Cape Town then and now, by Vincent van Graan
Cape Town then and now contrasts rare archival photographs with stunning contemporary views composed by Vincent van Graan.
Castle of Good Hope
The Castle of Good Hope is the oldest building in South Africa. The cornerstones for the building were laid in 1665. Built in the shape of a pentagon, with a bastion at each corner, it was first occupied in 1674. The five bastions were named after the titles held by the Prince of Orange: Buren (north), Leerdam (west), Katzenellenbogen (east), Nassau (northwest) and Oranje (southwest). The original entrance was between Katzenellenbogen and Buren, and faced the sea, which at that time reached the castle walls. In 1682 a new gateway, which is the present entrance, was built. A 25-metre-wide moat was dug around the Castle to offer further protection. Inside the massive walls was the Governor's residence, fronted by the imposing De Kat balcony. Here the new Governor was sworn in and proclamations were made. Also within the Castle were quarters for officers and men, cells for prisoners, storerooms, workshops and kitchens. The Castle was extensively renovated in the 1980s. Today it is the best preserved example of a Dutch East India Company fort and a popular tourist attraction, as well as being an active military facility. In the Governor's residence is displayed part of the William Fehr Collection, a noted collection of oil paintings, furniture and decorative items from the colonial period.
The Grand Parade
The Grand Parade was the first public open space in Cape Town. It was used as the training ground for the Castle garrison. Public functions, such as the annual celebration of Queen Victoria's birthday, were also held here, and there was a regular market. The Parade became known as the Grand Parade to distinguish it from the Little Parade, later named Caledon Square. Various buildings were constructed around the perimeter: the City Hall, an Opera House, the Drill Hall and the Commercial Exchange.The City Hall, now the home of the Cape Philharmonic Orchestra, was designed in the Italian Renaissance style and built of Bath stone. This impressive building was completed in 1905. The clock in the tower was modelled on Big Ben in London, but is half the size. The tower contained 37 bells, first rung when the Prince of Wales visited South Africa in 1925. Later, another two bells were added. The red-roofed Drill Hall, visible to the left of the City Hall, opened in 1885 and was designed to serve as an indoor venue for military drilling in bad weather and as the headquarters of the Western Division of the armed forces. Today it houses the Cape Town Central Library. The Opera House was demolished in 1937. The present-day Parade is half its original size. When Cape Town station was built in 1879, it swallowed up part of the Parade. The impressive Victorian station building was demolished in the 1960s and a modern rail terminal erected in its place.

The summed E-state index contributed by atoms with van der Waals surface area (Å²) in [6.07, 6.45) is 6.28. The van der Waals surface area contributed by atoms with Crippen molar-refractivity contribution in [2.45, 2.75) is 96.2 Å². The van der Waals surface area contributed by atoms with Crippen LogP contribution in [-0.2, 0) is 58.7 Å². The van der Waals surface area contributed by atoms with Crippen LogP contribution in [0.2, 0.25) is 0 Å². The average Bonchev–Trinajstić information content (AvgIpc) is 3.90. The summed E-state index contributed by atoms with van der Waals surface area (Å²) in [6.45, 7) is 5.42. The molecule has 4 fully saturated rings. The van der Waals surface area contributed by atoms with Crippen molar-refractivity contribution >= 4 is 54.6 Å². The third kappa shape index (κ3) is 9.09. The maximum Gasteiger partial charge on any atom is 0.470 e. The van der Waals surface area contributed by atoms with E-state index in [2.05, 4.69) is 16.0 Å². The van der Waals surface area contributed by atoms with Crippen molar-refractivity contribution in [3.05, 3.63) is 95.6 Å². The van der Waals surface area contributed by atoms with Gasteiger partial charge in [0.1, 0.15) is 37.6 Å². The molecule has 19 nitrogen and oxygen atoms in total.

The street now known as Adderley Street has had several changes of name over the years. Initially it was known as Burgwal, then as Voorste Straat. When the canal (gracht) was later constructed, it became known as Heerengracht. Charles Bowyer Adderley was a British politician. In 1849, when the British government announced plans to establish a penal colony at the Cape, he vigorously defended the Cape's refusal to allow this. Thus Heerengracht was renamed Adderley Street as a gesture of gratitude. Trams and hansom cabs were still to be seen in Adderley Street in the 1920s, but in 1939 the last tram ran and horse-drawn vehicles eventually gave way to motor traffic. A number of the buildings depicted in photographs taken circa 1910 still exist and are immediately recognisable. Even though some of them have been modernised at ground level, a glance at the upper storeys will confirm their Victorian origins. The magnificent Standard Bank building in Adderley Street was designed in 1880 by Charles Freeman. Built by Thomas Ingleby, it cost ¿£27 000. Initially the building had only two floors, but in 1897 an additional two floors were added. In 1921 further alterations were made, and the statue of Britannia was replaced on the high dome. The Standard Bank of British South Africa was established in London in 1862. The colonial head office of the bank was initially in Port Elizabeth. (Later, the name was changed to the Standard Bank of South Africa.) Cape Town, having better communications with both the interior of the country and overseas, became the location of the bank's head office in 1885. [...]
This is an exerpt from the book: Cape Town Then and Now, by Vincent van Graan.
Title: Cape Town Then and Now
Author: Vincent van Graan
Randomhouse Struik, Cape Town 2013
Imprint: Travel and Heritage
ISBN 9781920545918 / ISBN 978-1-920545-91-8
Hardcover, 24 x 26 cm, 160 pages, throughout b/w and colour photos
van Graan, Vincent im Namibiana-Buchangebot
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